​​​​​​AZO Complete Feminine BalanceTM is a daily probiotic supplement designed for the unique needs of women. Researchers that formulated the blend started by selecting species that are dominant in the healthy vaginal microbiota. Then they further refined the formula by selecting strains of probiotics that flourish in the vagina. The blend is clinically proven to help protect vaginal/feminine health.*
What about prebiotics vs probiotics? Prebiotics are the food fibers that go through the gut unchanged and are then used by good colon bacteria as a food source for their own growth. Everyone already has most of these good bacteria present, but often in small quantities. Prebiotics are used to stimulate their growth. Simply stated, you already grow your own probiotics within your colon. You do not rely on them to make the passage through the stomach acid — acid that can destroy many probiotic bacteria. That’s why taking a probiotic supplement or adding probiotic foods to your diet does not always help your digestive system. You can eat as many probiotic bacteria as you want, but if they don’t survive the trip to the colon, your effort will be fruitless.
The idea that bacteria are beneficial can be tough to understand. We take antibiotics to kill harmful bacterial infections and use antibacterial soaps and lotions more than ever. The wrong bacteria in the wrong place can cause problems, but the right bacteria in the right place can have benefits. This is where probiotics come in. Probiotics are live microorganisms that may be able to help prevent and treat some illnesses. Promoting a healthy digestive tract and a healthy immune system are their most widely studied benefits at this time. These are also commonly known as friendly, good, or healthy bacteria. Probiotics can be supplied through foods, beverages, and dietary supplements.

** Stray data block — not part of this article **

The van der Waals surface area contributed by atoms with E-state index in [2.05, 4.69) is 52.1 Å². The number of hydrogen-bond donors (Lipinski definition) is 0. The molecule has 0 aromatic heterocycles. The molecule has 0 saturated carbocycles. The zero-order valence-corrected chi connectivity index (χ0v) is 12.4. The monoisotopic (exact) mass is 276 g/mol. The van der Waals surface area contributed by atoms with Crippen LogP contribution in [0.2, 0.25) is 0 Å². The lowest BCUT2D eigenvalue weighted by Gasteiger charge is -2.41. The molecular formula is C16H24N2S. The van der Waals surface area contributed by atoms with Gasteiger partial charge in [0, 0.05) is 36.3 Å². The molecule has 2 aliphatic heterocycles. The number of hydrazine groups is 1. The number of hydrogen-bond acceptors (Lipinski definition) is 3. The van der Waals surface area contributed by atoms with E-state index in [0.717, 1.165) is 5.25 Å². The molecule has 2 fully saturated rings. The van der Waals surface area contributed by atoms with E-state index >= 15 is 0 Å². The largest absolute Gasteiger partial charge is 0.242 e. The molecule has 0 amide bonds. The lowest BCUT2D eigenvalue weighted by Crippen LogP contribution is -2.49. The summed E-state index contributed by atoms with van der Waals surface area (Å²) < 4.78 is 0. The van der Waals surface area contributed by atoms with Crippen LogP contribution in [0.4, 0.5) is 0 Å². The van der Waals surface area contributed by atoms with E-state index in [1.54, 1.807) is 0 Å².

Probiotics also seem to ameliorate irritable bowel syndrome, a chronic disease characterized by abdominal pain, bloating, and frequent diarrhea or constipation (or a mix of the two). A 2014 review of more than 30 studies, published in the American Journal of Gastroenterology by an international team of researchers, determined that in some cases, probiotics help to relieve the symptoms of irritable bowel syndrome for reasons that are not entirely clear, although it may be that they impede the growth of harmful microbes. The researchers concluded, however, that they did not have enough data to recommend any particular strains of bacteria. Microbiologists often caution that a promising study on a single strain of a particular species of bacteria should not be taken as proof that all probiotics work equally well. “Bacterial strains are so genetically different from one another, and everybody has a different gut microbiota,” Allen-Vercoe says. “There will probably never be a one-size-fits-all probiotic.”